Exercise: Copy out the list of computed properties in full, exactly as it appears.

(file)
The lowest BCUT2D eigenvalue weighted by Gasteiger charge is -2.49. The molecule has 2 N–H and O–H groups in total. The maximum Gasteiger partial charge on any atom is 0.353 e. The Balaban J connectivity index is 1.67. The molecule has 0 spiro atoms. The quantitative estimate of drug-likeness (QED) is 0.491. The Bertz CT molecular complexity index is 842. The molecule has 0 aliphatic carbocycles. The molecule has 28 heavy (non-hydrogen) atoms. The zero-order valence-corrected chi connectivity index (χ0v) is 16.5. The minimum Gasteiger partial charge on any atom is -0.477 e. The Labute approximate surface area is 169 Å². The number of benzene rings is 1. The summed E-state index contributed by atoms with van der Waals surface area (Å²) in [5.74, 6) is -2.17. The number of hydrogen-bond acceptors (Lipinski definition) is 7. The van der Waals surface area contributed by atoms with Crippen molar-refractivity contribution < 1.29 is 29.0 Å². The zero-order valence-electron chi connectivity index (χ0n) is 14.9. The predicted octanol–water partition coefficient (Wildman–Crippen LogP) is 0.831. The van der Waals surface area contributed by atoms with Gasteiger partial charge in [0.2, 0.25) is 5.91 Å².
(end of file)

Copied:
The lowest BCUT2D eigenvalue weighted by Gasteiger charge is -2.49. The molecule has 2 N–H and O–H groups in total. The maximum Gasteiger partial charge on any atom is 0.353 e. The Balaban J connectivity index is 1.67. The molecule has 0 spiro atoms. The quantitative estimate of drug-likeness (QED) is 0.491. The Bertz CT molecular complexity index is 842. The molecule has 0 aliphatic carbocycles. The molecule has 28 heavy (non-hydrogen) atoms. The zero-order valence-corrected chi connectivity index (χ0v) is 16.5. The minimum Gasteiger partial charge on any atom is -0.477 e. The Labute approximate surface area is 169 Å². The number of benzene rings is 1. The summed E-state index contributed by atoms with van der Waals surface area (Å²) in [5.74, 6) is -2.17. The number of hydrogen-bond acceptors (Lipinski definition) is 7. The van der Waals surface area contributed by atoms with Crippen molar-refractivity contribution < 1.29 is 29.0 Å². The zero-order valence-electron chi connectivity index (χ0n) is 14.9. The predicted octanol–water partition coefficient (Wildman–Crippen LogP) is 0.831. The van der Waals surface area contributed by atoms with Gasteiger partial charge in [0.2, 0.25) is 5.91 Å².